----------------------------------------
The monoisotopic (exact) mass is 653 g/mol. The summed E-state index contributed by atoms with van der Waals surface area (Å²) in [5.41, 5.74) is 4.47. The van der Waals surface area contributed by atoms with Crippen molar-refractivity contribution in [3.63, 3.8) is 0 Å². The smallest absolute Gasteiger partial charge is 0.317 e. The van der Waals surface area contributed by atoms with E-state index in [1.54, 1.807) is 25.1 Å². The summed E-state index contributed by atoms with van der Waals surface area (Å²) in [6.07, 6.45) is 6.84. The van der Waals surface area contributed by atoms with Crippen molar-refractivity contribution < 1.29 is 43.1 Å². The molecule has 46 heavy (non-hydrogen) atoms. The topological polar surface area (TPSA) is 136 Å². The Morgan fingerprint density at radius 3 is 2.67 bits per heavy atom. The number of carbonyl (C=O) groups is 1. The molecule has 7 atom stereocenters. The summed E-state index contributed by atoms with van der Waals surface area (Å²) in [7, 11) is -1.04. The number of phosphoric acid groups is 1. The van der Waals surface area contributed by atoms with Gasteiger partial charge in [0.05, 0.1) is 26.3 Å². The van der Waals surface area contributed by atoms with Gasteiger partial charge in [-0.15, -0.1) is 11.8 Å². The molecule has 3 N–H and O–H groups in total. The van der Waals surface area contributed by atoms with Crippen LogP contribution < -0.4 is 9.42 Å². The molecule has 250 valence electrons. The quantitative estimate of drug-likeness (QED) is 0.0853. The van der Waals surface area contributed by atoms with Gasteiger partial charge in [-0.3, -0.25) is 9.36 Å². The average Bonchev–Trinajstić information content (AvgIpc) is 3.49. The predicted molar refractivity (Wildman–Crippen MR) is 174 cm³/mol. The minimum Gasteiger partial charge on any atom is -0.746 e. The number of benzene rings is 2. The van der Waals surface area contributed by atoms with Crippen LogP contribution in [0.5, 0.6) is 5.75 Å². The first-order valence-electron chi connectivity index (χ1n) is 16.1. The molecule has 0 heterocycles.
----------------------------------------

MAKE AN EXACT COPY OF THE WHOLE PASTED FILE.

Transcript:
The monoisotopic (exact) mass is 653 g/mol. The summed E-state index contributed by atoms with van der Waals surface area (Å²) in [5.41, 5.74) is 4.47. The van der Waals surface area contributed by atoms with Crippen molar-refractivity contribution in [3.63, 3.8) is 0 Å². The smallest absolute Gasteiger partial charge is 0.317 e. The van der Waals surface area contributed by atoms with E-state index in [1.54, 1.807) is 25.1 Å². The summed E-state index contributed by atoms with van der Waals surface area (Å²) in [6.07, 6.45) is 6.84. The van der Waals surface area contributed by atoms with Crippen molar-refractivity contribution < 1.29 is 43.1 Å². The molecule has 46 heavy (non-hydrogen) atoms. The topological polar surface area (TPSA) is 136 Å². The Morgan fingerprint density at radius 3 is 2.67 bits per heavy atom. The number of carbonyl (C=O) groups is 1. The molecule has 7 atom stereocenters. The summed E-state index contributed by atoms with van der Waals surface area (Å²) in [7, 11) is -1.04. The number of phosphoric acid groups is 1. The van der Waals surface area contributed by atoms with Gasteiger partial charge in [0.05, 0.1) is 26.3 Å². The van der Waals surface area contributed by atoms with Gasteiger partial charge in [-0.15, -0.1) is 11.8 Å². The molecule has 3 N–H and O–H groups in total. The van der Waals surface area contributed by atoms with Crippen LogP contribution < -0.4 is 9.42 Å². The molecule has 250 valence electrons. The quantitative estimate of drug-likeness (QED) is 0.0853. The van der Waals surface area contributed by atoms with Gasteiger partial charge in [-0.3, -0.25) is 9.36 Å². The average Bonchev–Trinajstić information content (AvgIpc) is 3.49. The predicted molar refractivity (Wildman–Crippen MR) is 174 cm³/mol. The minimum Gasteiger partial charge on any atom is -0.746 e. The number of benzene rings is 2. The van der Waals surface area contributed by atoms with Crippen LogP contribution in [0.5, 0.6) is 5.75 Å². The first-order valence-electron chi connectivity index (χ1n) is 16.1. The molecule has 0 heterocycles.